There are a lot of cash-sharing services out there that are specifically designed to be used between friends and family, as a way to split the bill without ever exchanging paper money.
The most popular payment apps include Venmo, Google Wallet, Snapcash, and a handful of bank P2P services. These are a little different from ecommerce apps like PayPal, which are typically used for more goods-and-services types of transactions that take place between a seller and a buyer, rather than among friends. In reality, many of these payment apps can do both, but for our purposes, we’ll focus on the former.
Venmo, a subsidiary of PayPal, has emerged as the most popular payment app — by a long shot — with reportedly $20 billion transferred between users in 2016. It’s been called the “social media” of money exchange.
That said, as a person who has tried Venmo as well as other payment apps, I’m here to make the case for Facebook Payments. Hear me out:
First, a knock against Venmo.
When you use Venmo, you’re not actually sending money from your bank or credit card to your friend. In a normal Venmo transaction, the money is removed from your bank but remains in their Venmo account until they manually move it over into their bank or onto a credit card.
This means for those who forget to move the money over, it’s as if that person never received the money at all. You have to manually remember to transfer your Venmo funds to your bank.
This is especially problematic for people like me, who only use the app occasionally, and might not check their Venmo balance for weeks at a time. For example, when I opened my Venmo app in preparation for writing this story, I found that I had $68.18 sitting in my account, built up from various outings with friends.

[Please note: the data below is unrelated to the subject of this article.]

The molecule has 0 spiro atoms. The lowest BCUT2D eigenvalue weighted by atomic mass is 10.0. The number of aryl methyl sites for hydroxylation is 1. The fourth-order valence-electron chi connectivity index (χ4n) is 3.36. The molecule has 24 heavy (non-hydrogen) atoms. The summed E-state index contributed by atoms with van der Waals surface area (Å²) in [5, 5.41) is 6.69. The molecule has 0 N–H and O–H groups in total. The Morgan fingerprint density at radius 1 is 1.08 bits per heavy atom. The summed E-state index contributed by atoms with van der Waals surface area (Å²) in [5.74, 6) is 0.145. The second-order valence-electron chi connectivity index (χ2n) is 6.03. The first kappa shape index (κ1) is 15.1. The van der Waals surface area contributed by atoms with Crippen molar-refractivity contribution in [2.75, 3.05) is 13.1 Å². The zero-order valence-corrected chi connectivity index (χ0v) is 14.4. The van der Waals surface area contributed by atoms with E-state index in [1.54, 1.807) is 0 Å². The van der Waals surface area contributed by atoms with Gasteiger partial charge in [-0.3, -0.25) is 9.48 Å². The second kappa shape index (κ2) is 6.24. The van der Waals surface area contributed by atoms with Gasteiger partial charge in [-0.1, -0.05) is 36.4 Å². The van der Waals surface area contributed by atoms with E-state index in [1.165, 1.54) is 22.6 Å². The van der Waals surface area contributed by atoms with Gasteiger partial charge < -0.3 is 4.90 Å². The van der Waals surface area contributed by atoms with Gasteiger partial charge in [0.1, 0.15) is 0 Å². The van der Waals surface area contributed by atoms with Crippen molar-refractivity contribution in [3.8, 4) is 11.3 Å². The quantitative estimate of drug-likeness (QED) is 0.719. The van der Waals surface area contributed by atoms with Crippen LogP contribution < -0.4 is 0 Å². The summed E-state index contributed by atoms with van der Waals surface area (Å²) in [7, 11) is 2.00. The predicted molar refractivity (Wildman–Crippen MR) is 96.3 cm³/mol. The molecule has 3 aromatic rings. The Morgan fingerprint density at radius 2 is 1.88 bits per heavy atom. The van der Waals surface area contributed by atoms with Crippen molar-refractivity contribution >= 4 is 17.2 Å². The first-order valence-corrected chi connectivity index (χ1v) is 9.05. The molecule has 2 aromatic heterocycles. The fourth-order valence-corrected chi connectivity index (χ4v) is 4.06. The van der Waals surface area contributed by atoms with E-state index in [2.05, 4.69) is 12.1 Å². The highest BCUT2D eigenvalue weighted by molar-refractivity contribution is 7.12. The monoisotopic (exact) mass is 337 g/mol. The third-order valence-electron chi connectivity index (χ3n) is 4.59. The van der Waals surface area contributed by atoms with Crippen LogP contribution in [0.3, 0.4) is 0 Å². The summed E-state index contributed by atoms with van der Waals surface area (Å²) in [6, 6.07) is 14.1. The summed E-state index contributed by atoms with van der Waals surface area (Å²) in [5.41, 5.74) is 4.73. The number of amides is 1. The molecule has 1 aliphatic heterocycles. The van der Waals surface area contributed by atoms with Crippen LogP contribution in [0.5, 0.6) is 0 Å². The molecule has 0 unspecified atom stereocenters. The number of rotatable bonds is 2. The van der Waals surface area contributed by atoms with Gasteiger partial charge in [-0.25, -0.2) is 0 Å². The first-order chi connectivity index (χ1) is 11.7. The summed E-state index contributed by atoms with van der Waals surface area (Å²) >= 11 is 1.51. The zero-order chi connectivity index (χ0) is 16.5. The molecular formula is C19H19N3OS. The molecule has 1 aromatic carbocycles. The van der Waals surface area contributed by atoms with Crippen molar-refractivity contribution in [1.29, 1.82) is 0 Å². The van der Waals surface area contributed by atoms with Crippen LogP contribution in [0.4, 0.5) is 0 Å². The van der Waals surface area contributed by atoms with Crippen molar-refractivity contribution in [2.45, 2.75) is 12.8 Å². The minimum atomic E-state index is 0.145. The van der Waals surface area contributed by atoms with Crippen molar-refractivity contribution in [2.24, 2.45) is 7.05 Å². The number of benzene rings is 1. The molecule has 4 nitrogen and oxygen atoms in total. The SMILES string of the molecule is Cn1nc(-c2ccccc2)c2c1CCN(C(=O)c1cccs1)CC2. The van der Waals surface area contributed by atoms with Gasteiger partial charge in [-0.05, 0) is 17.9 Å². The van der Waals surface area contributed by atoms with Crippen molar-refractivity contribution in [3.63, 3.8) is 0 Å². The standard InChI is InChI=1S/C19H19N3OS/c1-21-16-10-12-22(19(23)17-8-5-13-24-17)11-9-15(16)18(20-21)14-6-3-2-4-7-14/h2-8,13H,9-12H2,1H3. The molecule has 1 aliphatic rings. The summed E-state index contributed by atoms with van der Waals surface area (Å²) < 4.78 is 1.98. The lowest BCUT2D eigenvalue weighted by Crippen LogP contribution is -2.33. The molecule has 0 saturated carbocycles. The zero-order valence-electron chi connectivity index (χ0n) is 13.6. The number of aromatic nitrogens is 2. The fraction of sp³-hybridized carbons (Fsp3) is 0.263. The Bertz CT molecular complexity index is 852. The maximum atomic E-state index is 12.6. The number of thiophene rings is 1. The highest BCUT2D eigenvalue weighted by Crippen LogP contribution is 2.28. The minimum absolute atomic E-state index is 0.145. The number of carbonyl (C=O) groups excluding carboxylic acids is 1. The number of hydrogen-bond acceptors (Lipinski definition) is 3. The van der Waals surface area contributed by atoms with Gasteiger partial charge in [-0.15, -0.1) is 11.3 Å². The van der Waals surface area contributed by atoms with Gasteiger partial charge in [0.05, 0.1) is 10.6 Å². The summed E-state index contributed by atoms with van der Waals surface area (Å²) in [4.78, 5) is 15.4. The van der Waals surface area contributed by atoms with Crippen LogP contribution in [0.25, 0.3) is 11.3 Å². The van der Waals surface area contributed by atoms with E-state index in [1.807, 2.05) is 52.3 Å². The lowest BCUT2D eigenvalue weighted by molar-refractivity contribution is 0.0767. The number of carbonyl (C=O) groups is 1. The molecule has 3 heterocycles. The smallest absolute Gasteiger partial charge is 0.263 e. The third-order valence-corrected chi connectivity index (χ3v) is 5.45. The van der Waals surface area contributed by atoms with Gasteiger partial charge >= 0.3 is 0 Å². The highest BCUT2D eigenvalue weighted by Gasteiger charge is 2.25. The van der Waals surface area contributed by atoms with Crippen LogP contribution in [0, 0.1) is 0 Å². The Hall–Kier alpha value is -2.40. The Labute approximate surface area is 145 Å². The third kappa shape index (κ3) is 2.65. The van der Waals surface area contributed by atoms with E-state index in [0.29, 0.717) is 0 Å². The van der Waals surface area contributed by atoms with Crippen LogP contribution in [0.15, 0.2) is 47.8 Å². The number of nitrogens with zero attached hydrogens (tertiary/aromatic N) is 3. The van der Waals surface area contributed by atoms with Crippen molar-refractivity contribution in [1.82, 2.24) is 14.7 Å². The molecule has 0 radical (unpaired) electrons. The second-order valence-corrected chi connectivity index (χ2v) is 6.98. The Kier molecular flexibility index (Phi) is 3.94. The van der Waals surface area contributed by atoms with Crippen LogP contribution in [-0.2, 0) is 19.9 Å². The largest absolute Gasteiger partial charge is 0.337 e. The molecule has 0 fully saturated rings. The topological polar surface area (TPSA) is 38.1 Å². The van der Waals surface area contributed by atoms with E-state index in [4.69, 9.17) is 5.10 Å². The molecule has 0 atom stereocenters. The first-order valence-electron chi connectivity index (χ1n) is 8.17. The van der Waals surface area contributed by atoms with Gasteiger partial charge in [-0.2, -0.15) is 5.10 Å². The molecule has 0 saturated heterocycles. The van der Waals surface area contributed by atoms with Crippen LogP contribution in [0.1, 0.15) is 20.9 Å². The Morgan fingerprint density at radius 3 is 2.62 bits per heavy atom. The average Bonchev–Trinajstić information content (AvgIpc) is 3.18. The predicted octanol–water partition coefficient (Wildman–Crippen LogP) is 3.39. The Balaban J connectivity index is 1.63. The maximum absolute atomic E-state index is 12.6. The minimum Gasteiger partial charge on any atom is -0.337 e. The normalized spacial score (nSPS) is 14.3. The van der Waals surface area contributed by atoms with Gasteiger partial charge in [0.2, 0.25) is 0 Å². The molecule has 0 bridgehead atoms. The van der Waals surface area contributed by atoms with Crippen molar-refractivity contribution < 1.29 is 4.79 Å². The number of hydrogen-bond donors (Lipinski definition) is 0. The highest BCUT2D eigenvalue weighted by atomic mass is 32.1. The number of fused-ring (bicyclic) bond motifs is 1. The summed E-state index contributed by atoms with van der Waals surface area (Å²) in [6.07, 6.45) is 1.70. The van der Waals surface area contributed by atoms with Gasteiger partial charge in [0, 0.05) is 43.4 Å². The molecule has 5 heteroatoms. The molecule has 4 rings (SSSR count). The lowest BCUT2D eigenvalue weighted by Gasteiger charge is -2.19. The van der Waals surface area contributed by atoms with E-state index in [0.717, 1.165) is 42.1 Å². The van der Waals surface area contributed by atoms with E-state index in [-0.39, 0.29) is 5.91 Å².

I’ll admit the experience of finding unexpected money was nice, but not having any kind of direction or reminder from Venmo to transfer my money, and having it just sit there for weeks, is far from ideal.
Meanwhile, Facebook Payments allows for instant and direct money transfers with no middle man.
Facebook Payments were introduced in 2015 as part of the “Messenger” app, and rely on the convenience factor — assuming most people already have the Messenger app downloaded — to quickly split a bill or pay back a friend.
Using the payments feature in Facebook Messenger does not use an online wallet or vault like Venmo does; all of the money you transfer goes directly to the recipient’s bank account or card that they’ve attached to their Facebook account.
There are no extra steps or fees to have the money placed directly in the recipient’s possession, just as if you had physically handed them cash.